Jillena Silver is in training with Leo Roche in run up to Warwick Races tomorrow.
Jillena Silver is in training with Leo Roche in run up to Warwick Races tomorrow. Gerard Walsh

Country racing in need of shake-up

MASSIE horse trainer Leo Roche reckons its time for Racing Queensland to allocate more country races in the state.

Roche nominated two horses for the Warwick Turf Club races at Allman Park tomorrow.

There are 79 starters in six races tomorrow, the most outside a cup or Boxing Day meeting in recent years.

His four-year-old gelding Jillena Silver was 20th on the list in the nominated race and his mare Maria Lurina 29th.

Jillena Silver is second emergency in the first race, the 800-metre maiden and on the law of averages, is a fair chance to get a start.

Marina Lurina was balloted out as there were more acceptances than spots in the field or as emergencies.

A week earlier, he nominated the mare at the Gold Coast and she was 49th on the list when only the top 12 after acceptances got a start.

“I would like to see more country racing for lesser class horses,” Roche said.

“A lot of people are pulling out, it costs a lot to train a horse and what’s the point if you are not getting races. You can’t keep horses up forever.”

He believes both horses have the ability to win a maiden but isn’t claiming either is a world beater.

“A racehorse shows you something when you break them in,” he said.

“They all like a trip to the races and soon let you know if they are sore.

“You have to be very patient with horses.”

Jillena was bred at The Hermitage by owner Bruce Rielly.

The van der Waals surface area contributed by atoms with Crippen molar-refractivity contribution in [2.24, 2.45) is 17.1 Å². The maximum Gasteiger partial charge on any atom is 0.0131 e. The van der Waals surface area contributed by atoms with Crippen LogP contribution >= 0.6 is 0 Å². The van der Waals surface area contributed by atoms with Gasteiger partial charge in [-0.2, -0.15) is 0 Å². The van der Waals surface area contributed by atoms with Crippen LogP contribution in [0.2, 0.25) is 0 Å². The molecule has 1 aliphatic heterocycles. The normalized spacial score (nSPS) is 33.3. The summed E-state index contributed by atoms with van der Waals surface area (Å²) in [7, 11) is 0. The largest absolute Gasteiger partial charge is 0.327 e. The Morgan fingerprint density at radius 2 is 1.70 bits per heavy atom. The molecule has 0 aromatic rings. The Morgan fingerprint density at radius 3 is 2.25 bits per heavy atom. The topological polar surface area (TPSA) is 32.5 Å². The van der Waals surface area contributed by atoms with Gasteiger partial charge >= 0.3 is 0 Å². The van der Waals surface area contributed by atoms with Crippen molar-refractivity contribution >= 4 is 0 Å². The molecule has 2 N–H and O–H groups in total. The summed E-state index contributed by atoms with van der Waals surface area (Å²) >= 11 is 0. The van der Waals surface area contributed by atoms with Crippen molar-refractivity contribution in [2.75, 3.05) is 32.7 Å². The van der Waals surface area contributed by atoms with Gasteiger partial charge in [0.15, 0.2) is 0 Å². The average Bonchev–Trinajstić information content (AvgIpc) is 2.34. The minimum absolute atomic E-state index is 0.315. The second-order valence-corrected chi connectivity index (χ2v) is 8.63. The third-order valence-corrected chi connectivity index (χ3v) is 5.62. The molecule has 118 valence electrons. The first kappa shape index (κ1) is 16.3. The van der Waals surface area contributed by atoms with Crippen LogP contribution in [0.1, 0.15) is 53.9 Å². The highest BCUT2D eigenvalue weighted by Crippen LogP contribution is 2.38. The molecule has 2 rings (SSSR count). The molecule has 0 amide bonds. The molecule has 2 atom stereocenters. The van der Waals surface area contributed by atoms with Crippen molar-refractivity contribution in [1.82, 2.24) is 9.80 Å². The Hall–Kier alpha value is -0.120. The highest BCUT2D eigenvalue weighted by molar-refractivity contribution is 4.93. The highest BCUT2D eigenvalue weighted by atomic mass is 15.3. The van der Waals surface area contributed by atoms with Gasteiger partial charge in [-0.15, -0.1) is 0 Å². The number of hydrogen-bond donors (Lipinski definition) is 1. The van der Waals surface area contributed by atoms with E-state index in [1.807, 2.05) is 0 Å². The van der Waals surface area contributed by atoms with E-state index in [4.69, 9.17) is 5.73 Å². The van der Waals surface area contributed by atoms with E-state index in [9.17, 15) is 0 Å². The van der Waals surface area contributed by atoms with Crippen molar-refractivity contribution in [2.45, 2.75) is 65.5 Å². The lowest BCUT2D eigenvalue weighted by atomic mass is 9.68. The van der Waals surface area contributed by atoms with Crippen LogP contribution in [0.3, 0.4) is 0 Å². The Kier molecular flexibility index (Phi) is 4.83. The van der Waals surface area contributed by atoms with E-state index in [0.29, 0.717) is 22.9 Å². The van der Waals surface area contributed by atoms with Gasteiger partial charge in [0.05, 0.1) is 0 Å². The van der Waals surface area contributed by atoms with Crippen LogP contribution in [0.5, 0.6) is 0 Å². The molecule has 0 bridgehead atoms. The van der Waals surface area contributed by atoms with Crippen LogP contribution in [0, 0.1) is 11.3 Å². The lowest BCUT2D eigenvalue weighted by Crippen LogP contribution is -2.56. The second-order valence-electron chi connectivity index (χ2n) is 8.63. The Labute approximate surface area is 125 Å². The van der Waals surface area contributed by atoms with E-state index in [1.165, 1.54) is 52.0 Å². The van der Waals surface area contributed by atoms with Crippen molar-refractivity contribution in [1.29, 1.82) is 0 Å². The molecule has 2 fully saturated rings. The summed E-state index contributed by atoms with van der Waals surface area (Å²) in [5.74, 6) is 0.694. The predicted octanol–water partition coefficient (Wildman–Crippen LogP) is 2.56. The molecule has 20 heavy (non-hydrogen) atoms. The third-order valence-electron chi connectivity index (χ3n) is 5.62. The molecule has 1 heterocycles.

“He is a little horse who is just learning and needs a couple of more starts (to see how he goes),” Roche said.

Maria Lurina is owned by Roche’s son Daniel and has the same christian names as Daniel maternal grandmother.

“Daniel will be excited if Maria Lurina can win a race,” Roche said.

“He (Daniel) does pretty well by getting the mare trained for nothing.”

Roche is serious about his training.

He uses two small tracks on the family property at Massie for training and also heads to the Allman Park Racecourse twice a week for training on a longer track.

Roche was hit twice by the floods.

While the sand track was washed away but has now been restored at Allman Park, he also had damage to his own tracks on the farm.

He treats his horses differently to some.

While many city racehorses spend most of their lives in a stable, Roche has a small paddock and shelter for each of his horses.

“I like to keep them as free as possible,” he said.

If a horse doesn’t come up to scratch, which in racing means winning prize money, he said many were lovely and quiet and would be good for stock work or equestrian sports.

“I have sold a few for dressage to Brent Eastwell, of Willowvale, who is a beautiful dressage rider and good at getting them going.”

Due to the large number of nominations, an extra race has been added to the program tomorrow. There are capacity fields in each race, except the last which has 13 nominations rather than the allowed 14.

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